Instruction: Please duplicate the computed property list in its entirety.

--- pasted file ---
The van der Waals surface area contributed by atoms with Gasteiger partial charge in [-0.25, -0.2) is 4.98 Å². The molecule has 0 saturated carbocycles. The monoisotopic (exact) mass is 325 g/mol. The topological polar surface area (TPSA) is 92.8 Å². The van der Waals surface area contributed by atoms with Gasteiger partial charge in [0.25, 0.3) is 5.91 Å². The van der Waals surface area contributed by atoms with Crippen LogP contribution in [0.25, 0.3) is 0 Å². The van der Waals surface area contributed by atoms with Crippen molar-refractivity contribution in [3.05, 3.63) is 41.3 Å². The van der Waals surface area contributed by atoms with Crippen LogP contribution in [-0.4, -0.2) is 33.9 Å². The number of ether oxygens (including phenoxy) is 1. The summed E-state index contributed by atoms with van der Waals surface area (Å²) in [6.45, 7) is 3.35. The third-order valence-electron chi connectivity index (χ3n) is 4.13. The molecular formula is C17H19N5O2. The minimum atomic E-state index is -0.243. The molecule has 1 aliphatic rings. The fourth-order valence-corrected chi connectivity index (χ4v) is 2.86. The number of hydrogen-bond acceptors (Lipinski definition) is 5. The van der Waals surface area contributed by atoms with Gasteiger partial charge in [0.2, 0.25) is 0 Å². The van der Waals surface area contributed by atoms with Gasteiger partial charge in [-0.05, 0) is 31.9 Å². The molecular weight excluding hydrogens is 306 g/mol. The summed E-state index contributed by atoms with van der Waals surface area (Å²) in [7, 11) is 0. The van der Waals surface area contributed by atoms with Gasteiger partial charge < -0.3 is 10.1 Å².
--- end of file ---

The van der Waals surface area contributed by atoms with Gasteiger partial charge in [-0.25, -0.2) is 4.98 Å². The molecule has 0 saturated carbocycles. The monoisotopic (exact) mass is 325 g/mol. The topological polar surface area (TPSA) is 92.8 Å². The van der Waals surface area contributed by atoms with Gasteiger partial charge in [0.25, 0.3) is 5.91 Å². The van der Waals surface area contributed by atoms with Crippen LogP contribution in [0.25, 0.3) is 0 Å². The van der Waals surface area contributed by atoms with Crippen molar-refractivity contribution in [3.05, 3.63) is 41.3 Å². The van der Waals surface area contributed by atoms with Crippen LogP contribution in [-0.4, -0.2) is 33.9 Å². The number of ether oxygens (including phenoxy) is 1. The summed E-state index contributed by atoms with van der Waals surface area (Å²) in [6.45, 7) is 3.35. The third-order valence-electron chi connectivity index (χ3n) is 4.13. The molecular formula is C17H19N5O2. The minimum atomic E-state index is -0.243. The molecule has 1 aliphatic rings. The fourth-order valence-corrected chi connectivity index (χ4v) is 2.86. The number of hydrogen-bond acceptors (Lipinski definition) is 5. The van der Waals surface area contributed by atoms with Gasteiger partial charge in [0.2, 0.25) is 0 Å². The van der Waals surface area contributed by atoms with Gasteiger partial charge in [-0.05, 0) is 31.9 Å². The molecular weight excluding hydrogens is 306 g/mol. The summed E-state index contributed by atoms with van der Waals surface area (Å²) in [7, 11) is 0. The van der Waals surface area contributed by atoms with Gasteiger partial charge < -0.3 is 10.1 Å².